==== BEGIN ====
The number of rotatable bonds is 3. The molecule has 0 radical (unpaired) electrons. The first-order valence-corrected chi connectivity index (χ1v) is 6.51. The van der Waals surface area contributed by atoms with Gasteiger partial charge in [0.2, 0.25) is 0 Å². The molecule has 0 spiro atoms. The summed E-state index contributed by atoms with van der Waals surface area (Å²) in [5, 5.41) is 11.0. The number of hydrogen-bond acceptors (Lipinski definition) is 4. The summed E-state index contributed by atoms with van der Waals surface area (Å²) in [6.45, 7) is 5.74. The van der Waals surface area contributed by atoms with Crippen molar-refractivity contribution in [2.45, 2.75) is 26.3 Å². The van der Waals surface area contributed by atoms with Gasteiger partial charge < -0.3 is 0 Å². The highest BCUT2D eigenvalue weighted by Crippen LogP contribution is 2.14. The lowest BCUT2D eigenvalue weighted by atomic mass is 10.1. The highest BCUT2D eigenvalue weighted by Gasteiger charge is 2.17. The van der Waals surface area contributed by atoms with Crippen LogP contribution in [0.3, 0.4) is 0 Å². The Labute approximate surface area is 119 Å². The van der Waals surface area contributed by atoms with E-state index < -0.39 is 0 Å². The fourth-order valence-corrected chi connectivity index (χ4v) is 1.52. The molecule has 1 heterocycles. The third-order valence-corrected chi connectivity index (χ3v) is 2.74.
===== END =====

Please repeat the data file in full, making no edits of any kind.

The number of rotatable bonds is 3. The molecule has 0 radical (unpaired) electrons. The first-order valence-corrected chi connectivity index (χ1v) is 6.51. The van der Waals surface area contributed by atoms with Gasteiger partial charge in [0.2, 0.25) is 0 Å². The molecule has 0 spiro atoms. The summed E-state index contributed by atoms with van der Waals surface area (Å²) in [5, 5.41) is 11.0. The number of hydrogen-bond acceptors (Lipinski definition) is 4. The summed E-state index contributed by atoms with van der Waals surface area (Å²) in [6.45, 7) is 5.74. The van der Waals surface area contributed by atoms with Crippen molar-refractivity contribution in [2.45, 2.75) is 26.3 Å². The van der Waals surface area contributed by atoms with Gasteiger partial charge < -0.3 is 0 Å². The highest BCUT2D eigenvalue weighted by Crippen LogP contribution is 2.14. The lowest BCUT2D eigenvalue weighted by atomic mass is 10.1. The highest BCUT2D eigenvalue weighted by Gasteiger charge is 2.17. The van der Waals surface area contributed by atoms with Crippen LogP contribution in [0.3, 0.4) is 0 Å². The Labute approximate surface area is 119 Å². The van der Waals surface area contributed by atoms with E-state index < -0.39 is 0 Å². The fourth-order valence-corrected chi connectivity index (χ4v) is 1.52. The molecule has 1 heterocycles. The third-order valence-corrected chi connectivity index (χ3v) is 2.74.